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More on 700 MHz Block C Hits Reserve Price

This is big - Blair Levin’s Stifel Nicolaus report is saying that the reserve price of $4.6 billion has been met for the C Block.

For the upper band C Block, the FCC mandated that any winning licensee have in place “no locking” and “no blocking” provisions conditioning its use of this spectrum:

Licensees offering service on spectrum subject to this section shall not deny, limit, or restrict the ability of their customers to use the devices and applications of their choice on the licensee’s C Block network, except:

(1) Insofar as such use would not be compliant with published technical standards reasonably necessary for the management or protection of the licensee’s network, or

(2) As required to comply with statute or applicable government regulation.

The no-locking, no-blocking requirements were hedged in by substantial limitations: the winning licensee would be able to lock and block devices and applications as long as they could show that their actions were related to “reasonable network management and protection,” or “compliance with applicable regulatory requirements.” The license winner would not be required to adhere to open-platform requirements on its other spectrum bands, would be allowed to continue to use its own (non-standardized) certification standards and processes to approve uses of devices and applications on their networks, would be allowed to protect the “safety and integrity” of their networks against non-carrier applications and devices, and would be permitted to restrict use of its network to devices “compatible with [the carrier’s] network control features.” Additionally, carriers would have the ability to deny interconnection to handsets and applications that were unable to provide location-information via the carrier’s E911 system (a system that is controlled by the carrier itself). In other words, as long as the discrimination could be shown to be connected (however indirectly) to some vision of “network management,” it would be permitted. These exceptions arguably provide any incumbent carrier that wins this C Block auction with ample slow-roll capability.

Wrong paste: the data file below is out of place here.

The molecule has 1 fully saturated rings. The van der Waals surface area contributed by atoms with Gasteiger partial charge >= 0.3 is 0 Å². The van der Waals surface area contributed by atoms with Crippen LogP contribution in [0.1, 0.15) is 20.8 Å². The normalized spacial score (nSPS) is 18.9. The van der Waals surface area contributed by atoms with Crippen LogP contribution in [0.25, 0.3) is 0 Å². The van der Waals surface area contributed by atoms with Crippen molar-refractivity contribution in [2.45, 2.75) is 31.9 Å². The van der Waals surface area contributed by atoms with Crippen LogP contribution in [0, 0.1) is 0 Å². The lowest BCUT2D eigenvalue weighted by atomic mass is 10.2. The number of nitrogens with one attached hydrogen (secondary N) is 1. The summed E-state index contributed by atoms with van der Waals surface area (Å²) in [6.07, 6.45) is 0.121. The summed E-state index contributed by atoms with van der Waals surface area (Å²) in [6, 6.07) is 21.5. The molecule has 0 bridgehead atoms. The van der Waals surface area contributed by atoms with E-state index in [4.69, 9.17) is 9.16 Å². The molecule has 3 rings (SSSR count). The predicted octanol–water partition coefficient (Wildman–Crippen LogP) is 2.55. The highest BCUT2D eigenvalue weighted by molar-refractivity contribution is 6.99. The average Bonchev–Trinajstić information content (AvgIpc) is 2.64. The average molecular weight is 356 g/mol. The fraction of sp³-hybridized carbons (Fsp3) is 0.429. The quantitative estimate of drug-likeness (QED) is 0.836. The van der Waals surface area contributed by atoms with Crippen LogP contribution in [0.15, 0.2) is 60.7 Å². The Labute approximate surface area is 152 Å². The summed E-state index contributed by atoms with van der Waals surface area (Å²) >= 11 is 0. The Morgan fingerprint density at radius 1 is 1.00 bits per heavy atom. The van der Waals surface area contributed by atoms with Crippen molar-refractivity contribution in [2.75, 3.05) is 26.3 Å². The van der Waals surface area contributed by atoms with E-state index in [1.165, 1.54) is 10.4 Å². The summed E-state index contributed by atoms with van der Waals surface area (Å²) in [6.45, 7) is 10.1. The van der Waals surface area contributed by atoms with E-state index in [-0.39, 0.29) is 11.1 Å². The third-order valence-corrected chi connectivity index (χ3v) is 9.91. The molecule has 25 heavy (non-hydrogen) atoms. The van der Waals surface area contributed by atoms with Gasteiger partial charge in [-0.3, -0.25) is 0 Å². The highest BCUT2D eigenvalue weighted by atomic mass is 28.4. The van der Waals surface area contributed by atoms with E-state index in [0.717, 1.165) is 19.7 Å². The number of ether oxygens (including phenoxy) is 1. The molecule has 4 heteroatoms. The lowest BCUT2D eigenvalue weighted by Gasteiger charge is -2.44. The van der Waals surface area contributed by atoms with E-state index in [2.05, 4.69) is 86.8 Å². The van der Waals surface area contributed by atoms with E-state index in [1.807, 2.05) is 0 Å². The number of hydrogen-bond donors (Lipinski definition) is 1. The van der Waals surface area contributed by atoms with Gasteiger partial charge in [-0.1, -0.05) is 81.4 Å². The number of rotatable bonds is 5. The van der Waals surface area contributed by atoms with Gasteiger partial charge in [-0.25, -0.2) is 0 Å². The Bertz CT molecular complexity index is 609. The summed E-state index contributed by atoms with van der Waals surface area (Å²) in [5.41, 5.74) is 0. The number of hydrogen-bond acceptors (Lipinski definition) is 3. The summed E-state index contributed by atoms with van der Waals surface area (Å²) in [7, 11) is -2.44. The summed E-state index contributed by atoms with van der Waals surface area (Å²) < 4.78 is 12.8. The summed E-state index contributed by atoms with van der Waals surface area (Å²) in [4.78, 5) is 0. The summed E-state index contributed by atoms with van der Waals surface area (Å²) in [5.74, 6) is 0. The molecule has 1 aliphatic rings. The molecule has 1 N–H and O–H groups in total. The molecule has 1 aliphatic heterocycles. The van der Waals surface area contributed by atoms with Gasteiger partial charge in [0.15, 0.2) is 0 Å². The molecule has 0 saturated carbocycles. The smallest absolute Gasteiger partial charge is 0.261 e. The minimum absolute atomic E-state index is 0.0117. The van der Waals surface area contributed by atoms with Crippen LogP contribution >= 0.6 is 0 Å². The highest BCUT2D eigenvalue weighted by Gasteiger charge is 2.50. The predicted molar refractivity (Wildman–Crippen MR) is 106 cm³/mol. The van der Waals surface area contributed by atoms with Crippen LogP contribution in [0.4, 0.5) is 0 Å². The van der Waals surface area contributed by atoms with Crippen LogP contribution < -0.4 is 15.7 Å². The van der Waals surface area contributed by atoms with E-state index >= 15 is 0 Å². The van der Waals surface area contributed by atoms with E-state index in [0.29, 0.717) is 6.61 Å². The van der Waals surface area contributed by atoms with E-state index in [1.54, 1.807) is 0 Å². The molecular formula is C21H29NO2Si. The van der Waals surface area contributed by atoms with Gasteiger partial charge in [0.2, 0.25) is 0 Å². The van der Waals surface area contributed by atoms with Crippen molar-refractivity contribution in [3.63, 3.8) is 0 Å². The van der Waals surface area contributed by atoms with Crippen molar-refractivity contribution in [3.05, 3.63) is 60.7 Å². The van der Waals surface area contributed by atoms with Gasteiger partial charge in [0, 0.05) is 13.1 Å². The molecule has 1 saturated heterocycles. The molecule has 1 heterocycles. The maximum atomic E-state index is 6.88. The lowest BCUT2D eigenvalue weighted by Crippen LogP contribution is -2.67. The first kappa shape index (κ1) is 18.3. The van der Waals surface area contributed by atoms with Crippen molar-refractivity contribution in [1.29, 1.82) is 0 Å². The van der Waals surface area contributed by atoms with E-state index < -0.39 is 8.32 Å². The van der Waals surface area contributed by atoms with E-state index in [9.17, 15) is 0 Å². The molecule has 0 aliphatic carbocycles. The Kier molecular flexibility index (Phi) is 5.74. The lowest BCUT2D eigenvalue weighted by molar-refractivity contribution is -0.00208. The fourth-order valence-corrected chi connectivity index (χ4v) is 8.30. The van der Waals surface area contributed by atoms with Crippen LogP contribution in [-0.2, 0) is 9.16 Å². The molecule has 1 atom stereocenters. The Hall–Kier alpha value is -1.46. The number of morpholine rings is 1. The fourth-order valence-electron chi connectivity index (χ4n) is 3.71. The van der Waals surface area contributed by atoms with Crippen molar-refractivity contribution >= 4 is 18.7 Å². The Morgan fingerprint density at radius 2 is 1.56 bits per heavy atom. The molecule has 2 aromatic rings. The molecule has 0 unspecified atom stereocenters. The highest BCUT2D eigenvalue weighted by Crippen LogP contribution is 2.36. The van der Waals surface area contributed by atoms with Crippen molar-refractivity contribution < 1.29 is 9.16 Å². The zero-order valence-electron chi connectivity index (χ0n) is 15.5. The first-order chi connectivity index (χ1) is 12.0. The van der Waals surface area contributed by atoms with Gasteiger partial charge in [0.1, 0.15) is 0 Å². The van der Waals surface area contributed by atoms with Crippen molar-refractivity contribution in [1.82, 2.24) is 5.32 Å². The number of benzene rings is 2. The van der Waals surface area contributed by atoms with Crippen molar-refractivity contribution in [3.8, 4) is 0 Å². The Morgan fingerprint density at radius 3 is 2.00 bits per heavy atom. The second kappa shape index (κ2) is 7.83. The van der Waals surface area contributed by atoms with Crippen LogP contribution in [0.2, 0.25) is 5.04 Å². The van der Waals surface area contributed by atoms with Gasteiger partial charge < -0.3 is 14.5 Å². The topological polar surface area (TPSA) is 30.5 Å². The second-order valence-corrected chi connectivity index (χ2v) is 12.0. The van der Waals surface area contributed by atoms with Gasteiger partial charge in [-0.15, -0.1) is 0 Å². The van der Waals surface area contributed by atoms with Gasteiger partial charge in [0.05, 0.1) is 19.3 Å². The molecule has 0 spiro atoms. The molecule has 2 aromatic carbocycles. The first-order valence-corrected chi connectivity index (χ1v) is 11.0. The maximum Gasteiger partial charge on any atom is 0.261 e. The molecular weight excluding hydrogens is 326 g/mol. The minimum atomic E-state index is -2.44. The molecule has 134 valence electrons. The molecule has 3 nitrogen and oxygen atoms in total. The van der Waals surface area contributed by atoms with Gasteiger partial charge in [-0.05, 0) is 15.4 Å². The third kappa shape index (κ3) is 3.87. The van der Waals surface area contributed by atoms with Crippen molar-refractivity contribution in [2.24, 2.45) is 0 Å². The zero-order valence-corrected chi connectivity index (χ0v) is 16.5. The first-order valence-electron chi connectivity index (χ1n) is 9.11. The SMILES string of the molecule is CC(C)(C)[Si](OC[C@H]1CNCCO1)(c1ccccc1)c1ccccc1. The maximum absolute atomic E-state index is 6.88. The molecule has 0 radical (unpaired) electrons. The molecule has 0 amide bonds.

But it’s still important—very important—that this has happened. Particularly if Google is the winning bidder, something we may not know for a month or so.

Even without a wholesale access requirement, the incremental change to the wireless ecosystem made by these limitations is important. It’s important as a signal, it’s important as a stake in the ground, and it’s important in connection with the Skype petition—perhaps that will be viewed more favorably now by the FCC. It’s a victory for the public interest groups and for Google that any limitations at all were placed on this auction. It’s a victory for the legislators who pushed the FCC at the iPhone hearing. It means that we value, as a country, more interoperable wireless uses, the ability to use devices of our choice, and the ability to access applications we care about.

By Susan Crawford, Professor, Cardozo Law School in New York City

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Daniel T. Dreymann  –  Feb 1, 2008 3:12 PM

Dear Prof. Crawford:

In what way is this different than the situation TODAY on AT&T, T-Mobile, or any international GSM provider?

I’m an AT&T customer and Palm Treo user, so I’ll use them as an example:

Freedom of choice, devices:
I can purchase any GSM device I want, including devices that the folks at AT&T have never heard of. I pop in AT&T’s SIM card, and, voila, I’m using the device of my choice, on AT&T’s network, without requiring their prior blessing or permission.

Freedom of choice, applications:
AT&T provides me with a flat rate TCP/IP connection. I purchased a Palm Treo and I can install and use any application that I want. As a matter of fact, I’m using a bunch of internet applications from independent software vendors, including a nifty shareware that allows me to check flights status, written by… a high-school student.

Now granted, to buy an UNSUBSIDIZED, unlocked Treo, I had to pay more. I could have chosen to buy a subsidized, locked, Treo from AT&T’s store and it would have worked only on AT&T’s network. The choice was mine: want flexibility: pay more; want subsidies: accept restrictions.

Palm has chosen to offer unlocked devices. Apple has decided (in return for AT&T commitments) not to. Will this 700 MHz regulation apply to the next iPhones? Can Apple be forced to manufacture devices that would work on just any network? Or is it only AT&T that can’t prevent other devices from working on their network. It’s the latter, isn’t it?

So, apparently, what this regulation will do is limit consumer choice. Would a carrier subsidize devices if there is no guarantee they will generate operational revenues? Probably not. Most consumers will pay more for the handsets they purchase. Will they pay less for the service? Maybe.


Daniel Dreymann

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